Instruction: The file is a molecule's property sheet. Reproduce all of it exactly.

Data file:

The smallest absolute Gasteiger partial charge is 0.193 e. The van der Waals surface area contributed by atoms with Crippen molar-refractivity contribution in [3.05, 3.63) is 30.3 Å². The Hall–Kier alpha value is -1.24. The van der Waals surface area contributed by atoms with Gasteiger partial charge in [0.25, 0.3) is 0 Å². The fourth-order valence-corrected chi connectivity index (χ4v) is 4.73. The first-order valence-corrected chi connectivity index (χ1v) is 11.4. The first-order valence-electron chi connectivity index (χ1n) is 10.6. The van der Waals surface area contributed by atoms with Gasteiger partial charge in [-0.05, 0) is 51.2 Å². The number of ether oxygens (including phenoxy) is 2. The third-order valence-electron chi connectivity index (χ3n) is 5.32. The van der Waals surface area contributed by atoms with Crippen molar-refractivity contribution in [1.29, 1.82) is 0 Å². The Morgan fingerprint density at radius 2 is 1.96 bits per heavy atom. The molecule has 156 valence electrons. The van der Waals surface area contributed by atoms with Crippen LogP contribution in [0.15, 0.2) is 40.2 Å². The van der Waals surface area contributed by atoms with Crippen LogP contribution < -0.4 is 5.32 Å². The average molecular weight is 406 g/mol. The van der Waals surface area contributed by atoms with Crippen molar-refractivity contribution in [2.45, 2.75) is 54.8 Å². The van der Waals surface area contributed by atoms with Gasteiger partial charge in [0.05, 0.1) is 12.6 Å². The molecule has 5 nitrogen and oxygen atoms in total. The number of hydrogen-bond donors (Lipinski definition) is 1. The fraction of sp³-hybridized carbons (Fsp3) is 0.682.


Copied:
The smallest absolute Gasteiger partial charge is 0.193 e. The van der Waals surface area contributed by atoms with Crippen molar-refractivity contribution in [3.05, 3.63) is 30.3 Å². The Hall–Kier alpha value is -1.24. The van der Waals surface area contributed by atoms with Gasteiger partial charge in [0.25, 0.3) is 0 Å². The fourth-order valence-corrected chi connectivity index (χ4v) is 4.73. The first-order valence-corrected chi connectivity index (χ1v) is 11.4. The first-order valence-electron chi connectivity index (χ1n) is 10.6. The van der Waals surface area contributed by atoms with Gasteiger partial charge in [-0.05, 0) is 51.2 Å². The number of ether oxygens (including phenoxy) is 2. The third-order valence-electron chi connectivity index (χ3n) is 5.32. The van der Waals surface area contributed by atoms with Crippen molar-refractivity contribution in [1.29, 1.82) is 0 Å². The Morgan fingerprint density at radius 2 is 1.96 bits per heavy atom. The molecule has 156 valence electrons. The van der Waals surface area contributed by atoms with Crippen LogP contribution in [0.15, 0.2) is 40.2 Å². The van der Waals surface area contributed by atoms with Crippen LogP contribution < -0.4 is 5.32 Å². The average molecular weight is 406 g/mol. The van der Waals surface area contributed by atoms with Crippen molar-refractivity contribution in [2.45, 2.75) is 54.8 Å². The van der Waals surface area contributed by atoms with Gasteiger partial charge in [0.05, 0.1) is 12.6 Å². The molecule has 5 nitrogen and oxygen atoms in total. The number of hydrogen-bond donors (Lipinski definition) is 1. The fraction of sp³-hybridized carbons (Fsp3) is 0.682.